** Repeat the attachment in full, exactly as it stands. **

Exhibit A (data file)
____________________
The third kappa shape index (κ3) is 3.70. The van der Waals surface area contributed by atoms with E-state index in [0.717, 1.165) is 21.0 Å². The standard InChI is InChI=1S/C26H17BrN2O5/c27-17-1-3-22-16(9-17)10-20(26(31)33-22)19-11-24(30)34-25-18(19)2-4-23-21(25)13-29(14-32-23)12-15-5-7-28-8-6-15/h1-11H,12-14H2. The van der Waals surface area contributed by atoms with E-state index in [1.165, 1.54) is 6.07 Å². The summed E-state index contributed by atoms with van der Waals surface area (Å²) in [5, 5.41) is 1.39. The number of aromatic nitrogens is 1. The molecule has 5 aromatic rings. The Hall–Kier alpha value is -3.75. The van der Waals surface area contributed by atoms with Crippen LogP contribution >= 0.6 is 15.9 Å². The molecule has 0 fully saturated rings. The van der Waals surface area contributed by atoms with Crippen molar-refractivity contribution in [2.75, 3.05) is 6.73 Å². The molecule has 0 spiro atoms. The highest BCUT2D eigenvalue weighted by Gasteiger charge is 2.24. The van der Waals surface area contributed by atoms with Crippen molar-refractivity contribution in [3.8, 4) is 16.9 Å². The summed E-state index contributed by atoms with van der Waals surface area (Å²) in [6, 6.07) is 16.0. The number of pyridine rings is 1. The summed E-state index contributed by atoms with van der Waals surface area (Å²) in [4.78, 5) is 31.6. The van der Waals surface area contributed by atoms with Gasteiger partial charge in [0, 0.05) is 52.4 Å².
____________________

The third kappa shape index (κ3) is 3.70. The van der Waals surface area contributed by atoms with E-state index in [0.717, 1.165) is 21.0 Å². The standard InChI is InChI=1S/C26H17BrN2O5/c27-17-1-3-22-16(9-17)10-20(26(31)33-22)19-11-24(30)34-25-18(19)2-4-23-21(25)13-29(14-32-23)12-15-5-7-28-8-6-15/h1-11H,12-14H2. The van der Waals surface area contributed by atoms with E-state index in [1.165, 1.54) is 6.07 Å². The summed E-state index contributed by atoms with van der Waals surface area (Å²) in [5, 5.41) is 1.39. The number of aromatic nitrogens is 1. The molecule has 5 aromatic rings. The Hall–Kier alpha value is -3.75. The van der Waals surface area contributed by atoms with Crippen LogP contribution >= 0.6 is 15.9 Å². The molecule has 0 fully saturated rings. The van der Waals surface area contributed by atoms with Crippen molar-refractivity contribution in [2.75, 3.05) is 6.73 Å². The molecule has 0 spiro atoms. The highest BCUT2D eigenvalue weighted by Gasteiger charge is 2.24. The van der Waals surface area contributed by atoms with Crippen molar-refractivity contribution in [3.8, 4) is 16.9 Å². The summed E-state index contributed by atoms with van der Waals surface area (Å²) in [6, 6.07) is 16.0. The number of pyridine rings is 1. The summed E-state index contributed by atoms with van der Waals surface area (Å²) in [4.78, 5) is 31.6. The van der Waals surface area contributed by atoms with Gasteiger partial charge in [0, 0.05) is 52.4 Å².